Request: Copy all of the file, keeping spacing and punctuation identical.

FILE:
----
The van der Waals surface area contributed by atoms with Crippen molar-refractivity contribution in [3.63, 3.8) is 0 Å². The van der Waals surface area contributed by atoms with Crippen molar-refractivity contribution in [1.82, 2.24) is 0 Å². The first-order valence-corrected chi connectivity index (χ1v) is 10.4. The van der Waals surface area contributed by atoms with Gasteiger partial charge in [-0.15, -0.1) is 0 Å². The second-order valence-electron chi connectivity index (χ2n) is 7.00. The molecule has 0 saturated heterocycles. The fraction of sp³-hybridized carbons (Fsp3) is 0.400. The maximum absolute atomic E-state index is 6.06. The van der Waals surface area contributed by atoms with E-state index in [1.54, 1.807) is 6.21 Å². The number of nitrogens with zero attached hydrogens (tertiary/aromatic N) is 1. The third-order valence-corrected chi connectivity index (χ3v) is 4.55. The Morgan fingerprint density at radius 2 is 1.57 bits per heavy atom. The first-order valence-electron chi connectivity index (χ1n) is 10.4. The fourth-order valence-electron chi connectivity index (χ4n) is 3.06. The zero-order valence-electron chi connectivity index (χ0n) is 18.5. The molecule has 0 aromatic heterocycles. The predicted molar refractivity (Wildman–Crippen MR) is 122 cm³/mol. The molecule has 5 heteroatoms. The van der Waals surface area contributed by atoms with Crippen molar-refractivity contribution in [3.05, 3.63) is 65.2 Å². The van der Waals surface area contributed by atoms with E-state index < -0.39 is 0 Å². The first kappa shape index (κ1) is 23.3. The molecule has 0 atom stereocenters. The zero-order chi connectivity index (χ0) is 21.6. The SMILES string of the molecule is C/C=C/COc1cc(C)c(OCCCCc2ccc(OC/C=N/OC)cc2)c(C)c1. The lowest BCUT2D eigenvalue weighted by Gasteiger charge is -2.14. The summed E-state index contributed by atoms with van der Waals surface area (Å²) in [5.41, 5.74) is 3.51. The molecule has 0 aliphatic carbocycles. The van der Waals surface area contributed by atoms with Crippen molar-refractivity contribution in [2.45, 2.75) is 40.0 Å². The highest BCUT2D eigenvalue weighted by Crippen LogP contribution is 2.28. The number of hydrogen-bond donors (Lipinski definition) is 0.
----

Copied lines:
The van der Waals surface area contributed by atoms with Crippen molar-refractivity contribution in [3.63, 3.8) is 0 Å². The van der Waals surface area contributed by atoms with Crippen molar-refractivity contribution in [1.82, 2.24) is 0 Å². The first-order valence-corrected chi connectivity index (χ1v) is 10.4. The van der Waals surface area contributed by atoms with Gasteiger partial charge in [-0.15, -0.1) is 0 Å². The second-order valence-electron chi connectivity index (χ2n) is 7.00. The molecule has 0 saturated heterocycles. The fraction of sp³-hybridized carbons (Fsp3) is 0.400. The maximum absolute atomic E-state index is 6.06. The van der Waals surface area contributed by atoms with E-state index in [1.54, 1.807) is 6.21 Å². The number of nitrogens with zero attached hydrogens (tertiary/aromatic N) is 1. The third-order valence-corrected chi connectivity index (χ3v) is 4.55. The Morgan fingerprint density at radius 2 is 1.57 bits per heavy atom. The first-order valence-electron chi connectivity index (χ1n) is 10.4. The fourth-order valence-electron chi connectivity index (χ4n) is 3.06. The zero-order valence-electron chi connectivity index (χ0n) is 18.5. The molecule has 0 aromatic heterocycles. The predicted molar refractivity (Wildman–Crippen MR) is 122 cm³/mol. The molecule has 5 heteroatoms. The van der Waals surface area contributed by atoms with Crippen molar-refractivity contribution in [3.05, 3.63) is 65.2 Å². The van der Waals surface area contributed by atoms with E-state index < -0.39 is 0 Å². The first kappa shape index (κ1) is 23.3. The molecule has 0 atom stereocenters. The zero-order chi connectivity index (χ0) is 21.6. The SMILES string of the molecule is C/C=C/COc1cc(C)c(OCCCCc2ccc(OC/C=N/OC)cc2)c(C)c1. The lowest BCUT2D eigenvalue weighted by Gasteiger charge is -2.14. The summed E-state index contributed by atoms with van der Waals surface area (Å²) in [5.41, 5.74) is 3.51. The molecule has 0 aliphatic carbocycles. The van der Waals surface area contributed by atoms with Crippen molar-refractivity contribution in [2.45, 2.75) is 40.0 Å². The highest BCUT2D eigenvalue weighted by Crippen LogP contribution is 2.28. The number of hydrogen-bond donors (Lipinski definition) is 0.